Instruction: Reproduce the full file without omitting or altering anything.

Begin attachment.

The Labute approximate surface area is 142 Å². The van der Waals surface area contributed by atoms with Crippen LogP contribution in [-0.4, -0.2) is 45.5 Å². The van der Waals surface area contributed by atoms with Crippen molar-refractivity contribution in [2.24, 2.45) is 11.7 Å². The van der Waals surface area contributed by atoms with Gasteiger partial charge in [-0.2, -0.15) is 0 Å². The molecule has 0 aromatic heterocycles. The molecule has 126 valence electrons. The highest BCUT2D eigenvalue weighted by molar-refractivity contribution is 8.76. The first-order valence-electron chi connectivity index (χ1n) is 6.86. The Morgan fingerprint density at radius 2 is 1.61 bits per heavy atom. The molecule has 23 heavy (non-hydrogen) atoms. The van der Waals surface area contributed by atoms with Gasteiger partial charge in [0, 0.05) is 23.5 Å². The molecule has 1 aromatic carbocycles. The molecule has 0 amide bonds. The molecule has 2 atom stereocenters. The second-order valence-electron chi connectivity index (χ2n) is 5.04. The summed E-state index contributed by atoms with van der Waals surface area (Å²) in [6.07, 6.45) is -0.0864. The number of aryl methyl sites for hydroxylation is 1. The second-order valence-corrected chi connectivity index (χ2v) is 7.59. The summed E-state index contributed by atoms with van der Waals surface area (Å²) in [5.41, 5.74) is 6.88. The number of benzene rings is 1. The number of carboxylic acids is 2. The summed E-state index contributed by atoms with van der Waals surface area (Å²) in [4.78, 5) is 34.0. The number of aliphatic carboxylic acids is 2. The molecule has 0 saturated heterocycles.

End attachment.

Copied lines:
The Labute approximate surface area is 142 Å². The van der Waals surface area contributed by atoms with Crippen LogP contribution in [-0.4, -0.2) is 45.5 Å². The van der Waals surface area contributed by atoms with Crippen molar-refractivity contribution in [2.24, 2.45) is 11.7 Å². The van der Waals surface area contributed by atoms with Gasteiger partial charge in [-0.2, -0.15) is 0 Å². The molecule has 0 aromatic heterocycles. The molecule has 126 valence electrons. The highest BCUT2D eigenvalue weighted by molar-refractivity contribution is 8.76. The first-order valence-electron chi connectivity index (χ1n) is 6.86. The Morgan fingerprint density at radius 2 is 1.61 bits per heavy atom. The molecule has 23 heavy (non-hydrogen) atoms. The van der Waals surface area contributed by atoms with Gasteiger partial charge in [0, 0.05) is 23.5 Å². The molecule has 1 aromatic carbocycles. The molecule has 0 amide bonds. The molecule has 2 atom stereocenters. The second-order valence-electron chi connectivity index (χ2n) is 5.04. The summed E-state index contributed by atoms with van der Waals surface area (Å²) in [6.07, 6.45) is -0.0864. The number of aryl methyl sites for hydroxylation is 1. The second-order valence-corrected chi connectivity index (χ2v) is 7.59. The summed E-state index contributed by atoms with van der Waals surface area (Å²) in [5.41, 5.74) is 6.88. The number of benzene rings is 1. The number of carboxylic acids is 2. The summed E-state index contributed by atoms with van der Waals surface area (Å²) in [4.78, 5) is 34.0. The number of aliphatic carboxylic acids is 2. The molecule has 0 saturated heterocycles.